Here's How To Test If Your AI Solution Will Be A Success

Anders Liu-Lindberg and Thomas Schultz

Part 7 in the “RPA and AI in Finance series, which examines the role that robotic process automation and artificial intelligence can play in finance operations.

Does this sound like you? You’re a tech geek and on top of all the latest developments in the market. When it comes to artificial intelligence (AI), you’re like a fish in the water and know exactly what solutions you can leverage to achieve significant benefits in your finance function. In brief. You ROCK AI! Any takers? Probably not. Most of us don’t have a good idea about how AI solutions could deliver benefits to finance. What’s the best way to figure it out? Test it! That’s exactly what we’ll teach you to do in this article about bringing AI into the business and the finance function. Here’s the third step in our five-step model for succeeding with AI.

Do a feasibility study on the back of a napkin

A terrific way to see if you can grasp the full extent of a problem is to try to solve it on the back of a napkin. If it can’t be described in simple terms with simple solutions, you likely don’t understand it well enough yet. This is also the challenge with AI.

Challenge: The AI part of AI projects is the “easy” part. That makes it very easy to make a small prototype that gives promising results. However, the road from a simple prototype on curated data to a real-life, operationally implemented solution is often long – and you can’t predict beforehand what you will be facing moving from prototype to implemented solution.

Fix: Do the “Thomas Schultz” 10-step AI-test on a napkin:

  • Step 1: Can you identify an “object of interest”? That’s the object you want to be able to predict something about: a credit card transaction, a customer, a bank account, a bank transfer, etc.
  • Step 2: Does an improved analysis or more correct handling of the object of interest have large, positive consequences business-wise? Or are a lot of resources used on manually handling the object of interest?
  • Step 3: Is it easy to define a meaningful and simple categorization of the object of interest that makes sense in business terms? Credit card transaction (fraud score), customer (high/low) long-term value, bank transfer (money laundering yes/no), etc.
  • Step 4: Pretend that you already (miraculously) have the AI solution in place and can predict exactly what you want it to do. How will you use the new knowledge? What will you do that is different from what you do today? (A clear answer is needed.)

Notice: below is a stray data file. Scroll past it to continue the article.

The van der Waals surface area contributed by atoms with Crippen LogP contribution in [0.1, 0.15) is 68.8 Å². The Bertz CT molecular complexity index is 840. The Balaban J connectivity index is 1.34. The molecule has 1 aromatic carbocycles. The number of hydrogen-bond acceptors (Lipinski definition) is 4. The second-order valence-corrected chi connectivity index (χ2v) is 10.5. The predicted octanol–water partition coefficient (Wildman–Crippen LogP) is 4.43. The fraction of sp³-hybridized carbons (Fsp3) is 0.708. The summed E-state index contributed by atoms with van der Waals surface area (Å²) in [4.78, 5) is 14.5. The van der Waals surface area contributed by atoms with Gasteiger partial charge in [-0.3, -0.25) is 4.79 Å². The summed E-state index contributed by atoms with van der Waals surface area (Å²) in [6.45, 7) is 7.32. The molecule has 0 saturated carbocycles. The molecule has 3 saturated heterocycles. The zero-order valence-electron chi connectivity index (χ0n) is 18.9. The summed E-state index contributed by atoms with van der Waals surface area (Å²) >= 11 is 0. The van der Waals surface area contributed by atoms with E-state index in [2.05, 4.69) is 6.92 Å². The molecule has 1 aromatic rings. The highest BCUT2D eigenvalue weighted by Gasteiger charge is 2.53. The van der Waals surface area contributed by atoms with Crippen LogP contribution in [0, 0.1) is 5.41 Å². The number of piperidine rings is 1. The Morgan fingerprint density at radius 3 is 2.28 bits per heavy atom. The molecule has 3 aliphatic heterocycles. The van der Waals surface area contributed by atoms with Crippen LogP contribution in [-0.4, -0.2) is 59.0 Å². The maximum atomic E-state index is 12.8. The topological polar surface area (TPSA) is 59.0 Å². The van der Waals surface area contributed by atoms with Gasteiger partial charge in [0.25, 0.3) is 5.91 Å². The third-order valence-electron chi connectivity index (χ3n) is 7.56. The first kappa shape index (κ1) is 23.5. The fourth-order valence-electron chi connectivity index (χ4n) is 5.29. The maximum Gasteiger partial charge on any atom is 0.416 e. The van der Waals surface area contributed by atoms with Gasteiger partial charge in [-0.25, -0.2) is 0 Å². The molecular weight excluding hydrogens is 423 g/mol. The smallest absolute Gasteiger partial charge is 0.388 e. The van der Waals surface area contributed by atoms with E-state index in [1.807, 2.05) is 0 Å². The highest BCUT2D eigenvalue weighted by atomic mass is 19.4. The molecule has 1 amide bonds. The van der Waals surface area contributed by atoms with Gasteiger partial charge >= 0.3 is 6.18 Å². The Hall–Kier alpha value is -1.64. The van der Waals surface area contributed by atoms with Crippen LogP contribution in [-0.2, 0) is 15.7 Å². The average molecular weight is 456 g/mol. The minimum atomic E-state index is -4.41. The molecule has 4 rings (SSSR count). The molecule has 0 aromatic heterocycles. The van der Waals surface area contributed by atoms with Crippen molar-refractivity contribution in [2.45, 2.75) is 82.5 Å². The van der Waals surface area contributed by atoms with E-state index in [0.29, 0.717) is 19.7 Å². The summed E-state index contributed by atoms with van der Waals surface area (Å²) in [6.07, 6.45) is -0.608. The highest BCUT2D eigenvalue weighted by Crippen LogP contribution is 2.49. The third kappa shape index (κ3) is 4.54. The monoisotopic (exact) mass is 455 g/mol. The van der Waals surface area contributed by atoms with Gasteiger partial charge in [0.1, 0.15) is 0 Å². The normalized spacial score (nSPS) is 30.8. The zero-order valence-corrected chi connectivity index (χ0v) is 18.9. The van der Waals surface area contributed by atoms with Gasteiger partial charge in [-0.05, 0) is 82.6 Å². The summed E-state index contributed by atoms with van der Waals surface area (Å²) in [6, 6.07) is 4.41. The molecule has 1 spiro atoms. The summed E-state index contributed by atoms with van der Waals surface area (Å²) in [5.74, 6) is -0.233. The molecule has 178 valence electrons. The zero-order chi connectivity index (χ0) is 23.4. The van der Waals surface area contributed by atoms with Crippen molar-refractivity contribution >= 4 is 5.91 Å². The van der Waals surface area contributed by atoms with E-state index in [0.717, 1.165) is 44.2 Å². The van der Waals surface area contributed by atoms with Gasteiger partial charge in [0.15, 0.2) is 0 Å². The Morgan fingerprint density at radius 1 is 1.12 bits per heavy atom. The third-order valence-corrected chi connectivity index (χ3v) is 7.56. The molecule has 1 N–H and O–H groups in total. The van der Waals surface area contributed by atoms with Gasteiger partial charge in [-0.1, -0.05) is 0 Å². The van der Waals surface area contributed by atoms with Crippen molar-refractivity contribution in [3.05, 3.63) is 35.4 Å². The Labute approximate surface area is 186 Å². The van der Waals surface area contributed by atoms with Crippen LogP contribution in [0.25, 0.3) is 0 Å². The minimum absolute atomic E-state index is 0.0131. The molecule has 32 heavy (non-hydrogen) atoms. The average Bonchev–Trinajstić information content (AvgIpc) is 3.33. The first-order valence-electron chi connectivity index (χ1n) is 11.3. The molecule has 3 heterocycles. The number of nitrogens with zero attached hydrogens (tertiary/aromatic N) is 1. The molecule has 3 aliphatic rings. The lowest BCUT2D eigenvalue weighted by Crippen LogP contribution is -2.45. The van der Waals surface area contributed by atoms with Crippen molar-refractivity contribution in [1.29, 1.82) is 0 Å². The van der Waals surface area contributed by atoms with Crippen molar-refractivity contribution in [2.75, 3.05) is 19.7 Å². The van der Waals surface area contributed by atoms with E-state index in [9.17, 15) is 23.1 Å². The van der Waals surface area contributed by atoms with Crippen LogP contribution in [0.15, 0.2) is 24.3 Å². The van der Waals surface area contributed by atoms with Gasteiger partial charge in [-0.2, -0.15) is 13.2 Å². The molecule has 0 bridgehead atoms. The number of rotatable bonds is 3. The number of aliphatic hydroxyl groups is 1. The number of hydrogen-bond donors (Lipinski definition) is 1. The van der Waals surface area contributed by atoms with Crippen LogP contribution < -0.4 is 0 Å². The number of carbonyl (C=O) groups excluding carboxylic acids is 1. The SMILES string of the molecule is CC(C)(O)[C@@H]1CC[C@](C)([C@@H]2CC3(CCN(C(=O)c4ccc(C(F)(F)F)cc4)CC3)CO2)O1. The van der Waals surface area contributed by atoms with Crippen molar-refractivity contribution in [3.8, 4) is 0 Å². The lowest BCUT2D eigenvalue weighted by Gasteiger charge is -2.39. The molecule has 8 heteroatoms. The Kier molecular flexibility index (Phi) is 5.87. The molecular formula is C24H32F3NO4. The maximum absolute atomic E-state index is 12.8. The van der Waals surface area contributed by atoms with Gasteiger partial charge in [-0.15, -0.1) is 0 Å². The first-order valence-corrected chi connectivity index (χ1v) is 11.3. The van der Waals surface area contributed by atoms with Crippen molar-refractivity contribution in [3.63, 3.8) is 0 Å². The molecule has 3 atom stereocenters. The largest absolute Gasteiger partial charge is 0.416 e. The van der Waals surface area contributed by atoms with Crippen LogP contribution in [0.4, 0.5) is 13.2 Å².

• Step 5: Training data for labeling: AI-models needs training. Do you have access to historic data about your object of interest and the needed classification? Do you have a record, e.g., of fraudulent credit card transactions, loss-generating customers, money-laundering cases? If not, can you generate some training data?
  • Step 6: Training data attributes: For your object of interest, do you have data on ALL the attributes that might explain why something happened historically? Do you know the right things about your customers to build a good AI model (based on knowledge about loss- and profit-generating customers)? If shoe size is the most important loss/profit predictor and you don’t have any data on shoe size, it’s game over.
  • Step 7: Did you do your business case on a napkin? Does it promise business success if the AI project is a success?
  • Step 8: Are you sure you need AI to solve the problem? Is it really that complex of a problem?
  • Step 9: Are you sure you can’t just download some piece of software, such as image recognition or speech-to-text translation, that will do the job? There are many problems that these applications have solved already (by AI). Just download and use!
  • Step 10: Are you sure you are legally allowed to do what you want to do in terms of GDPR, privacy, and ethics? Joining a multitude of data from many diverse sources is often a prerequisite for AI projects.

Does it feel more tangible now to evaluate whether AI will be good for your business and finance function? At least you now have a structure to follow that will organize all the thoughts you’re currently struggling with. As you can imagine from the sketchy examples we’ve already given, there’s a significant potential for the finance function in AI.

Are you ready to do some testing?

Yes, we still have more steps to go in our model, but now you should be ready to test if AI could be the answer to some of your business challenges. Just identify an object of interest and get started. It is not that hard.

If you have examples of how AI has helped your finance function solve business challenges, it would be great if you could share them – not just the final solution, but also how you went about building the business case, the software, and the organizational change efforts. More real use cases mean even more AI in finance.

Please email us: Anders Liu-Lindberg and Thomas Schultz.

This article originally appeared on LinkedIn and is republished by permission.

Anders Liu-Lindberg

About Anders Liu-Lindberg

Anders Liu-Lindberg is the head of the Global Finance Program Management Office at Maersk and has more than 10 years of experience working with finance at Maersk, both in Denmark and abroad. Anders is also the co-founder of the Business Partnering Institute and owner of the largest group dedicated to finance business partnering on LinkedIn, with close to 5,000 members. His main goal at Maersk is to create a world-class finance function not least when it comes to business partnering. He is the co-author of the book “Skab Værdi Som Finansiel Forretningspartner” and a long-time finance blogger with 20,000+ followers.

Thomas Schultz

About Thomas Schultz

Thomas Schultz is the CCO of Enversion, an AI-experts company based in Denmark. Thomas leads the efforts of Enversion to dramatically change the engine room of the finance function.